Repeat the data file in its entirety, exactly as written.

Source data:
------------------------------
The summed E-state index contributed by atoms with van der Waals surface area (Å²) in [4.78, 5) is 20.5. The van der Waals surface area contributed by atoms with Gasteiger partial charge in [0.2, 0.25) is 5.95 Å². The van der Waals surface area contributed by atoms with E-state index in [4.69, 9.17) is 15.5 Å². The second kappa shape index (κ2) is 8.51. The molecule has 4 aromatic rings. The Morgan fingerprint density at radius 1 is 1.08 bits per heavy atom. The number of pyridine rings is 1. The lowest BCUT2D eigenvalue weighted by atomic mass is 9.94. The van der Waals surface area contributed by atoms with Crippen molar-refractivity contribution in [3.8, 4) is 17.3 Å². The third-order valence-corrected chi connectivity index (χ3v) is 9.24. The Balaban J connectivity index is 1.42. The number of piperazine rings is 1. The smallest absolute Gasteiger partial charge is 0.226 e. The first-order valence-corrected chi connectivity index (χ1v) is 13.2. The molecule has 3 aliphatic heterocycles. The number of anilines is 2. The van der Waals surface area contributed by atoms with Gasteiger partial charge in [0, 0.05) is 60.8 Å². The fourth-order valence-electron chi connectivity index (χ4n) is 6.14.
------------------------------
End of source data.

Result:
The summed E-state index contributed by atoms with van der Waals surface area (Å²) in [4.78, 5) is 20.5. The van der Waals surface area contributed by atoms with Gasteiger partial charge in [0.2, 0.25) is 5.95 Å². The van der Waals surface area contributed by atoms with E-state index in [4.69, 9.17) is 15.5 Å². The second kappa shape index (κ2) is 8.51. The molecule has 4 aromatic rings. The Morgan fingerprint density at radius 1 is 1.08 bits per heavy atom. The number of pyridine rings is 1. The lowest BCUT2D eigenvalue weighted by atomic mass is 9.94. The van der Waals surface area contributed by atoms with Crippen molar-refractivity contribution in [3.8, 4) is 17.3 Å². The third-order valence-corrected chi connectivity index (χ3v) is 9.24. The Balaban J connectivity index is 1.42. The number of piperazine rings is 1. The smallest absolute Gasteiger partial charge is 0.226 e. The first-order valence-corrected chi connectivity index (χ1v) is 13.2. The molecule has 3 aliphatic heterocycles. The number of anilines is 2. The van der Waals surface area contributed by atoms with Gasteiger partial charge in [0, 0.05) is 60.8 Å². The fourth-order valence-electron chi connectivity index (χ4n) is 6.14.